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Bookertoo


Latest posts by Bookertoo

Seedaholicism

Posted: 02/03/2014 at 15:12

I tipped out my large hessian bag of seed packets, it lives hanging on a hook in the back porch and is disguised under muddy raincoats and such like, so doesn't look too obvious. The resulting packets covered several feet of work surface, were lovingly examined, dreamed about,  and replaced in the bag, bar 2 that I might sow soon.  However, I realise that there are also other places where there are seeds - on the dresser where I have little brown envelopes of seeds I've collected in the garden, someone elses garden, or somewhere un-named!! There are also a few packets next to the bread maker - and some open ones in a certain jacket pocket.  Yes folks, I too am a seedaholic ……….

Boundary hedging

Posted: 02/03/2014 at 15:03

Several, mostly connected with jealousy that you have such a lovely area to start again!! 

A few people mentioned laurels, but I thought you said rhododendrons formed the hedge - either way, if it is formality you want then yew seems a good choice, though it is slow. Holly can and does make a beautiful formal border with its shine in the winter,  it takes a very hard clip and looks good all year round, but is also not of the fastest.  Still, you never said you wanted speed. 

Helleborus argutifolius?

Posted: 02/03/2014 at 15:00

Lovely that we all enjoy our plants for so many different reasons, including the smells that are not usually recognised as perfume - yet another of the joys of gardening.

On a sweeter note, the shrub honeysuckle is in full flower and the perfume of that is wonderful, just a twig or two gives a wonderful out door touch to the house. 

Secure Garden Shed

Posted: 02/03/2014 at 14:57

Sounds very odd indeed, but as I've not seen one I find it hard to imagine - I loved the Tardis and hoped that the loo looked like the police box - but from your reaction I guess not!!

Tap water v Water butt

Posted: 01/03/2014 at 20:47

I usually put my containers of rain water (not from a butt, but other open containers around) in the greenhouse so they are the same temperature as the seedlings I want to water.  I do so dislike tap water for plants, there seem to be so many odd chemical smells about it - we filter all our drinking water since it was 'improved' in this area a few years ago, and we began to get cloudy tea.

Secure Garden Shed

Posted: 01/03/2014 at 20:44

Hey, I've never seen a Tardis toilet - fascinating idea ……..

Snowdrops in the green - offer

Posted: 01/03/2014 at 20:43

…. I sent for some stuff from the Guardian, and was horrified when it arrived to find it was Parkers!! Have had several very bad experiences with them in the past - however, the sad looking plugs are trying to grow, and the geraniums too - bulbs appear OK but they are quite hard to do much with I guess.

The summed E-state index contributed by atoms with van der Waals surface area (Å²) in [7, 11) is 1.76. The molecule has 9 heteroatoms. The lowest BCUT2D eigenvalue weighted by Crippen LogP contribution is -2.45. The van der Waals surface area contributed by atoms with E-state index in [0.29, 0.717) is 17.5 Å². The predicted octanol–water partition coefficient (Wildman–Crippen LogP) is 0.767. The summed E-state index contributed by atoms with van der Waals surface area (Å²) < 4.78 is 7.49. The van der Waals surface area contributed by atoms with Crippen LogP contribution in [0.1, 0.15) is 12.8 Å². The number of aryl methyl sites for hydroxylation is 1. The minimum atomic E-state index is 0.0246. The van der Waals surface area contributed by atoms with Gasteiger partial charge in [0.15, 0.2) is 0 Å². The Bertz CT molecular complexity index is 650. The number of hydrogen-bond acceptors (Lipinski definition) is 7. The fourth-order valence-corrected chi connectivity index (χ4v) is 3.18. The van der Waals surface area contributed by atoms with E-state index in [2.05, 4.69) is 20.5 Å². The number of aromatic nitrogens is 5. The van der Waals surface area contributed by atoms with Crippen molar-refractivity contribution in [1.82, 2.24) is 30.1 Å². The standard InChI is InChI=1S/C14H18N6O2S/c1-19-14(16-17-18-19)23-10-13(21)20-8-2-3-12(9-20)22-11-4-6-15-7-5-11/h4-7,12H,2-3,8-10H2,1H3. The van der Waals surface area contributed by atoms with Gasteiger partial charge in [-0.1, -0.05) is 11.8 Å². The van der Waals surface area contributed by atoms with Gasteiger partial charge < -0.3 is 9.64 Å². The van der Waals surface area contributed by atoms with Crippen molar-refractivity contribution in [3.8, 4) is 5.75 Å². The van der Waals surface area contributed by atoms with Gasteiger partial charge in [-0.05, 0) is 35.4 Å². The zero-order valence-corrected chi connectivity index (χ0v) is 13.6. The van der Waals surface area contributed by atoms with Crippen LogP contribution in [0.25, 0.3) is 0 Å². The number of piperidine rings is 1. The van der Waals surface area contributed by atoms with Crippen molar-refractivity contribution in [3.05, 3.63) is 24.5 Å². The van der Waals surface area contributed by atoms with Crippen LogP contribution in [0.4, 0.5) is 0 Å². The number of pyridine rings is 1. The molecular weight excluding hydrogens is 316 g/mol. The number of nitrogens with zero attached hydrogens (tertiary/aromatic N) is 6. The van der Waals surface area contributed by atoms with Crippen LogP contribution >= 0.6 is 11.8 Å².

Nice to see Wisbech mentioned and the nurseries used, I lived there for many years in a previous life.  Perfect part of the world for good bulbs and some excellent companies there growing them. 

Helleborus argutifolius?

Posted: 01/03/2014 at 20:40

… do frit bulbs smell of anything special then NC?  Never noticed, and I have quite a good sense of smell - but  guess one persons perfume is another ones - well, anything but!!

Boundary hedging

Posted: 01/03/2014 at 20:34

No, but I would look carefully at a) the Ph of the soil you hope to replant after removal of the rhodies, and see what will grow happily there,  and b) consider resting it and giving it a good feed and water, as such large plants must have reduced the fertility of the soil in that area. Adding some organic well rotted manure will help recondition the soil, and give better drainage.  

There are many attractive and wild life friendly plants that would suit such a situation, but much depends upon what you really want.  Some things stay quite small, but if you want to replace the old plants with ones that will become the same size as those you are removing, you'll need to look well at that too. 

Why do you want yews particularly?  They are lovely as a mature hedge it is true, and can be shaped well, but they do take their time getting to a biggish size.  May be you would consider a mixed boundary with British native plants, imagine sloes, blackthorn, dog roses, willow, hazel etc., all looking lovely with flowers at differing times, and full of wildlife?  Just a thought …………..

Runner Beans

Posted: 01/03/2014 at 20:25

Do let us know if you try this and it works?  I've never had such sturdy looking roots on my runners - it has been a mild and wet winter to date, so maybe they would stand a chance.  I did not know they were perennial in their native habitat - which is where please BobtG?

Discussions started by Bookertoo

Solomon's seal

Where and how? 
Replies: 14    Views: 543
Last Post: 29/06/2013 at 13:46

For whom do we garden .............

Replies: 12    Views: 607
Last Post: 22/04/2013 at 15:08

frosted lilies

any advice? 
Replies: 0    Views: 251
Last Post: 07/04/2013 at 17:13

out of season plants

why are these wanted? 
Replies: 6    Views: 475
Last Post: 04/03/2013 at 22:43

bird feeders

caged fat ball feeder 
Replies: 19    Views: 1147
Last Post: 01/11/2012 at 08:55

Hazel nut queries

Replies: 2    Views: 718
Last Post: 09/07/2012 at 11:20

Flippin' pigeons

Replies: 22    Views: 2590
Last Post: 18/04/2014 at 14:51
7 threads returned